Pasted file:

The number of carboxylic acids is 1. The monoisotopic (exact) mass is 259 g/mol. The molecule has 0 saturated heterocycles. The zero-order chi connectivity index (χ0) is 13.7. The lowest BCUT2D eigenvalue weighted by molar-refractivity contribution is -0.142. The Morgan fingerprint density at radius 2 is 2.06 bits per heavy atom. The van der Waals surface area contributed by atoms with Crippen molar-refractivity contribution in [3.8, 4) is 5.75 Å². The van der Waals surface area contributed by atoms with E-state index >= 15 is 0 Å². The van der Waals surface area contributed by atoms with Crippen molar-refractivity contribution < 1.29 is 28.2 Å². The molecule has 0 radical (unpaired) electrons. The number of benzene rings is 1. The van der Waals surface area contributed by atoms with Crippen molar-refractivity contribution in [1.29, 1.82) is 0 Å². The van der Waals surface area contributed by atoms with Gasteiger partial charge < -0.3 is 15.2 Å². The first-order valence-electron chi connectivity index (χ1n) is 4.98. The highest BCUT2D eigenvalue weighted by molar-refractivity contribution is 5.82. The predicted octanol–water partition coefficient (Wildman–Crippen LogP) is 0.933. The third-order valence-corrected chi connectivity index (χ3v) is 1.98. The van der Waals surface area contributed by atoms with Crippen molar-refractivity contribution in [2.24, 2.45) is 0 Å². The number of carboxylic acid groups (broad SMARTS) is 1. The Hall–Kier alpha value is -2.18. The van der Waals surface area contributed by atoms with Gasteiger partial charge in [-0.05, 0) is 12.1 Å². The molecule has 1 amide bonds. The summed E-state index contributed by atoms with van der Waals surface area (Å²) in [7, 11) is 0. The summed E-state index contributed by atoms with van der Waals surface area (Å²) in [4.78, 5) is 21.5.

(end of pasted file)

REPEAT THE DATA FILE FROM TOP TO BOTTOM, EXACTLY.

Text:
The number of carboxylic acids is 1. The monoisotopic (exact) mass is 259 g/mol. The molecule has 0 saturated heterocycles. The zero-order chi connectivity index (χ0) is 13.7. The lowest BCUT2D eigenvalue weighted by molar-refractivity contribution is -0.142. The Morgan fingerprint density at radius 2 is 2.06 bits per heavy atom. The van der Waals surface area contributed by atoms with Crippen molar-refractivity contribution in [3.8, 4) is 5.75 Å². The van der Waals surface area contributed by atoms with E-state index >= 15 is 0 Å². The van der Waals surface area contributed by atoms with Crippen molar-refractivity contribution < 1.29 is 28.2 Å². The molecule has 0 radical (unpaired) electrons. The number of benzene rings is 1. The van der Waals surface area contributed by atoms with Crippen molar-refractivity contribution in [1.29, 1.82) is 0 Å². The van der Waals surface area contributed by atoms with Gasteiger partial charge < -0.3 is 15.2 Å². The first-order valence-electron chi connectivity index (χ1n) is 4.98. The highest BCUT2D eigenvalue weighted by molar-refractivity contribution is 5.82. The predicted octanol–water partition coefficient (Wildman–Crippen LogP) is 0.933. The third-order valence-corrected chi connectivity index (χ3v) is 1.98. The van der Waals surface area contributed by atoms with Crippen molar-refractivity contribution in [2.24, 2.45) is 0 Å². The number of carboxylic acid groups (broad SMARTS) is 1. The Hall–Kier alpha value is -2.18. The van der Waals surface area contributed by atoms with Gasteiger partial charge in [-0.05, 0) is 12.1 Å². The molecule has 1 amide bonds. The summed E-state index contributed by atoms with van der Waals surface area (Å²) in [7, 11) is 0. The summed E-state index contributed by atoms with van der Waals surface area (Å²) in [4.78, 5) is 21.5.